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Coalition to Oppose Attacks on Recycling In America

Last modified: October 09, 2008
background | press release | letter to governor of Iowa | back

Reasons to Oppose Section 133 of
Senate File 458 Repeal of Yard Waste Ban

The first reason we oppose this provision is based upon Iowa tradition of promoting the beneficial use of organic resources through sustainable agriculture policies. Iowa was one of 22 states that enacted legislation in the early 1990s banning yard debris from landfills.

These laws, now enacted across the nation, have enabled yard debris diversion tonnage to match that of recycling, effectively doubling the quantity of our discards that Iowans have successfully kept out of landfills. This was an important objective because it dramatically reduced the need for new landfills.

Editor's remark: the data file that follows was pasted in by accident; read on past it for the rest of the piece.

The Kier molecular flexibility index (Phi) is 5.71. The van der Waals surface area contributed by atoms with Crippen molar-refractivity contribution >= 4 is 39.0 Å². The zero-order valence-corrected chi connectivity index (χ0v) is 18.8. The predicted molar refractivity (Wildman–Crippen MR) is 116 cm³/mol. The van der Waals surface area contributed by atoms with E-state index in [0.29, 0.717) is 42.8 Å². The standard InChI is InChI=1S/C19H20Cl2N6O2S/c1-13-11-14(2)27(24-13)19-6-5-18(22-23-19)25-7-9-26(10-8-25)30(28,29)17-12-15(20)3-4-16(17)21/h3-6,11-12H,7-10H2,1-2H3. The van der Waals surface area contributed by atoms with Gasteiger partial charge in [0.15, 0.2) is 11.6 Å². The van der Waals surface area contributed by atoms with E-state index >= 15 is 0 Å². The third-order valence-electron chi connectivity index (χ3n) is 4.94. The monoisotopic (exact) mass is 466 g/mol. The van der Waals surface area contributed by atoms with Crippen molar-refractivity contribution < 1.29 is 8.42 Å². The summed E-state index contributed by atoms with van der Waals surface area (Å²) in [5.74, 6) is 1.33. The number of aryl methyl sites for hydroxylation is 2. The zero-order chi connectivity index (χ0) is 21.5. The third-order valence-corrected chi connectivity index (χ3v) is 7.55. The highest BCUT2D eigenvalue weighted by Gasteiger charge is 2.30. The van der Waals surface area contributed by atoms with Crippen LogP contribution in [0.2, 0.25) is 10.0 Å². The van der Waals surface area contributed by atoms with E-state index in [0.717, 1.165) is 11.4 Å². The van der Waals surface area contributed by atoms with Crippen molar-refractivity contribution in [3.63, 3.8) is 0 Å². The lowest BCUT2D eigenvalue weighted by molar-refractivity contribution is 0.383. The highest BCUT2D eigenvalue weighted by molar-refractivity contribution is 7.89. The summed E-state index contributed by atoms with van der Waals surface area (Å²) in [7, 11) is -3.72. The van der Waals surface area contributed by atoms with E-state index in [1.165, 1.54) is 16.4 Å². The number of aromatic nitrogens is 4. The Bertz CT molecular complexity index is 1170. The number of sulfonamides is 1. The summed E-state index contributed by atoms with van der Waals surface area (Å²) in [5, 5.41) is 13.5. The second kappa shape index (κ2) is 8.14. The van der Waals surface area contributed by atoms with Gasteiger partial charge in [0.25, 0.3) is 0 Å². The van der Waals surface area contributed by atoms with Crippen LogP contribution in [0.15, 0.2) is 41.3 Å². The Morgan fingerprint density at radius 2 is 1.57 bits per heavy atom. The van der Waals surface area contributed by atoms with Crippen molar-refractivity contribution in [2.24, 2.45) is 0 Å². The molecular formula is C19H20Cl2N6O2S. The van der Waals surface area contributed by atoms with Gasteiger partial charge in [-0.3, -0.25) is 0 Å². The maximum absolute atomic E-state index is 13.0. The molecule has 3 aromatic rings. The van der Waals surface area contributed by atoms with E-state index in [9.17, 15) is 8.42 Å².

Also, biodegradable material like grass clippings and leaves rot in the landfills, creating leachate that ultimately contaminates our community drinking water supplies and creates dangerous volatile hydrocarbons and uncontrolled methane gas, almost all of which are released uncontrolled. In an era of greater concern over air quality, it would be a tragedy to reverse that record of environmental success. We are at a loss to understand the rationale of those who are claiming that there is no justification for the yard waste ban legislation.

Secondly, the Governor has a responsibility to review the facts and science behind environmental legislation, and in this case, the claims made on behalf of the provision are patently false. The assertion has been made that it is preferable to return yard debris to the landfill when the facility has a system intended to capture gas and to utilize that gas for energy.